Macy’s Inc., citing the impact of inflation, inventory gluts and changing consumer behaviors, reported top and bottom line declines for the second quarter and lowered its forecast for the year overall.
However, the company said it’s gaining new customers, is well positioned to navigate the uncertain retail landscape, that luxury continued strong, and that the Q2 results beat expectations.
Net income for the quarter ended July 30 fell to $275 million, or diluted earnings per share of $0.99, from $345 million a year ago, or $1.08 a share.
Adjusted diluted earnings per share of $1 compared to adjusted earnings per share of $1.29 in the year-ago period.
This compares to diluted earnings per share and adjusted diluted earnings per share of $0.28 in the second quarter of 2019.
Operating income dropped to $399 million last quarter from $597 million in the year-ago period.
Total sales slipped to $5.6 billion from $5.65 billion; comparable sales fell 1.6 percent but rose 4.4 percent versus the second quarter of 2019.
“During the second quarter, we delivered solid results, despite the challenging environment,” said Jeff Gennette, chairman and chief executive officer of Macy’s Inc. “Our teams have consistently responded to the dynamic landscape with disciplined, data-driven actions to ensure the health and stability of our business. We believe that we are well positioned to respond to changing consumer behaviors. Despite inflationary pressures, consumers continued to shop Macy’s as a style source and leading gifting destination. Additionally, Bloomingdale’s and Bluemercury captured demand for luxury brands, resulting in both nameplates outperforming in the quarter.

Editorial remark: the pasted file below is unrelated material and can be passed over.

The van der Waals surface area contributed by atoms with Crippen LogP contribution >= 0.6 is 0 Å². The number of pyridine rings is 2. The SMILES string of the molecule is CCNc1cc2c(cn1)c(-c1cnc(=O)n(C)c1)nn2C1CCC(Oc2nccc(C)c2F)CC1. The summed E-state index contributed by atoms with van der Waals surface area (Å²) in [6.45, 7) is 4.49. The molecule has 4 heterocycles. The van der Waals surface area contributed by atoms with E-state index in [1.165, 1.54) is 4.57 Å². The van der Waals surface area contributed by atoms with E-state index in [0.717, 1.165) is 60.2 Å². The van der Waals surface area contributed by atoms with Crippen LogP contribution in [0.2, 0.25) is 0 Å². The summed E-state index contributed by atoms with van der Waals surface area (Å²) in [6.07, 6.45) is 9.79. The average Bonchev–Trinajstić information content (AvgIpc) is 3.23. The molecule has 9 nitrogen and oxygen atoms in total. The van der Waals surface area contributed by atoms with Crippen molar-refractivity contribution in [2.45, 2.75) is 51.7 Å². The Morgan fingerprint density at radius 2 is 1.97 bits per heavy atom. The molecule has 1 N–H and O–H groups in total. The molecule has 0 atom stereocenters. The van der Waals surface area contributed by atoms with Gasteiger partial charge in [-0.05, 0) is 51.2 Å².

“Over the past two years, our Polaris strategy has made us faster and more agile, which has been essential to navigate rapidly changing consumer trends and macro conditions,” Gennette added. “We expect to come out of this uncertain period in a strong position with a healthy balance sheet, new capabilities and a talented team ready to capture renewed demand,” Gennette continued.
Macy’s results were consistent with those of other major retailers reporting Q2 declines due to inflation, inventory gluts, recession fears and the lack of last year’s stimulus benefit, including Kohl’s Corp. and Target, though Walmart was lifted by grocery sales in Q2.
Macy’s inventory was up 7 percent year-over-year and down 8 percent versus 2019, reflecting “disciplined inventory management in an environment of continued supply chain volatility,” the company said. “Where it had flexibility, the company cut receipts to manage inventory levels in line with consumer demand. However, in certain categories inventory levels remain elevated due to reduced year-over-year sell-throughs since Father’s Day driven by the industry-wide levels of excess inventory and a slowdown in consumer discretionary spend.”
Digital sales decreased 5 percent year-over-year while increasing 37 percent versus the second quarter of 2019.
Digital penetration was 30 percent of net sales, a 2-percentage point decline from the second quarter of 2021, but 8 points higher than the second quarter of 2019.
By division, Macy’s comparable sales were down 2.8 percent, but Bloomingdale’s comparable sales were up 5.8 percent.
Bluemercury’s comparable sales were up 7.6 percent.
Macy’s now forecasts net sales for the year overall will be in the range of $24.34 billion to $24.58 billion and adjusted earnings per share of $4 to $4.20.
That compares to the previous forecast of $24.46 billion to $24.7 billion in sales, and $4.53 to $4.95 in adjusted earnings per share.